The quest for wisdom, from France to China, of an HEC MBA & Tsinghua MBA dual degree student (class of 2011)
Posts Tagged ‘Travels’
First I would like to apologize for leaving my blog for such long period (over 3 months!) without any updates. Of course I could say I was busy and then recovering but it doesn’t justify much…
During my second semester at Tsinghua, on top of classes, I have been busying myself with the MIT China Lab program and my Tsinghua graduation thesis.
I arrived in China last Saturday and I’m in Japan since today, on holiday, until the Tsinghua registration on August 25th.
In the length of 5 days, I managed to open a bank account, visit 14 flats in the Wudaokou area and finally sign a lease for me to move in when I get back on August 24th. I also met about 15 of my new Tsinghua classmates, and then I couldn’t help but think of when we did the same thing with HEC admits, a year ago.
What can I say about these 5 days… It felt like being ran over by a truck!
But the internet connectivity in China is so damn slow!
So here I am. I came back home to Paris a couple of hours ago after a 7 weeks holiday trip which brought me to China, Japan and Tahiti.
Everything’s good :)
On Tuesday, during a trip to Kyoto, I was visiting around with some friends and as we grew tired of walking, we started to look for a café to sit down and relax for a bit. The café we found by the imperial palace was like nothing we’d seen before.
At first, we didn’t understand how to behave at the Free Café Harimaya Station. It seemed like just any self-service café in Japan, only with the exception of cashiers. Indeed coffee, tea, juice and even rice crackers were completely free of charge. This concept, we later found, had been developed by a successful confectionery company to “give back” to society and promote traditional food, in their case rice crackers (senbei), and environmental awareness.
The café wasn’t a place of only benevolent goodness as a small shop counter was conveniently located a few meters from the free café. By instituting this free café, Harimaya Honten managed to attract people, make them feel good, and even buy their product and offset their running costs!
Their philosophy also caught my attention as they were careful of making rice crackers in traditional, and more environmentaly-friendly, as opposed to sterile industrial ways. Pictures of their factories showed them more like Japanese country houses with beautiful gardens than the typical concrete blocks.
Since I’ve visited this café I can’t help but think of how this new model for marketing a quality products could be applicable in other circumstances. Could this café exist in Western countries or in any place outside of Japan?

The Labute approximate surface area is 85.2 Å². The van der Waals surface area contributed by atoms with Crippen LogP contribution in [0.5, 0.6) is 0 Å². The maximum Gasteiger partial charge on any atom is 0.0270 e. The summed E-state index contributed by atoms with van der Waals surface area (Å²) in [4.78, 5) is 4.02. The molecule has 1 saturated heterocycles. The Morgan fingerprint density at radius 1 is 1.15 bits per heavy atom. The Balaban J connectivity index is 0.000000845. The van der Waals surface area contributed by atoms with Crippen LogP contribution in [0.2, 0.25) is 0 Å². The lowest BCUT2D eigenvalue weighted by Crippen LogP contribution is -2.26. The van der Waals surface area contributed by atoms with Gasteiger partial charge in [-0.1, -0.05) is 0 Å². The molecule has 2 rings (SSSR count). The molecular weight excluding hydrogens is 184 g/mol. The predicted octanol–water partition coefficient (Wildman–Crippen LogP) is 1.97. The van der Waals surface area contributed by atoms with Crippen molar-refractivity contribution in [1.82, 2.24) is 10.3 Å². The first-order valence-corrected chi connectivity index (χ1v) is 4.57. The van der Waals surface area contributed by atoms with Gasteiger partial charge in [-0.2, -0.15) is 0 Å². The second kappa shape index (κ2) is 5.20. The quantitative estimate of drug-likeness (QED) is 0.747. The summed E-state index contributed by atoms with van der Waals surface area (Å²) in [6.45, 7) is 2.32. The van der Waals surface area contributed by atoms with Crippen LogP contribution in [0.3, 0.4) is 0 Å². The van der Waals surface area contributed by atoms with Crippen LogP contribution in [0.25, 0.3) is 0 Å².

When visiting China for the first time in 2004, one of the things that struck me was that, when in China, one should switch one’s mindset to another scale for everything altogether. And it’s not based just on demographic or geographic statistics. Here, everything is bigger.
Well, it may not apply to everything (such as the size of a roast duck), but I don’t think I’ve ever seen city parks as big as Beijing’s own Beihai, Zonghai and Houhai gardens. Not even mentioning the Summer Palace park which doesn’t really count as a city park and lays by the 4th ring. If the notion of city ring doesn’t mean anything to you, think of the nice peripheral highways that border your city. Paris has two: the Périphérique and the Francilienne. Beijing has seven of them… Oh, and did I mention it? They’re bigger.
This year, one of the reasons why I went to Beijing in the first place was to visit the Tsinghua University with which HEC has a double MBA degree agreement. A nice lady from the Tsinghua SEM IMBA admission office greeted me and we discussed about the application procedure. Finally, she gave me their IMBA brochure and invited me to visit the campus. Now I must mention that students typically travel between different academic buildings riding a bike. I’ve seen some people do it with a taxi. We walked… and going from toward the South exit (where SEM is located) to the North exit (by the dorms) took us 40 minutes.
Today, I’m in Xi’an, home to tens of thousands terracotta warriors. Flying tomorrow to Shanghai and its two world tallest towers, then flying back to Beijing and its world biggest airport…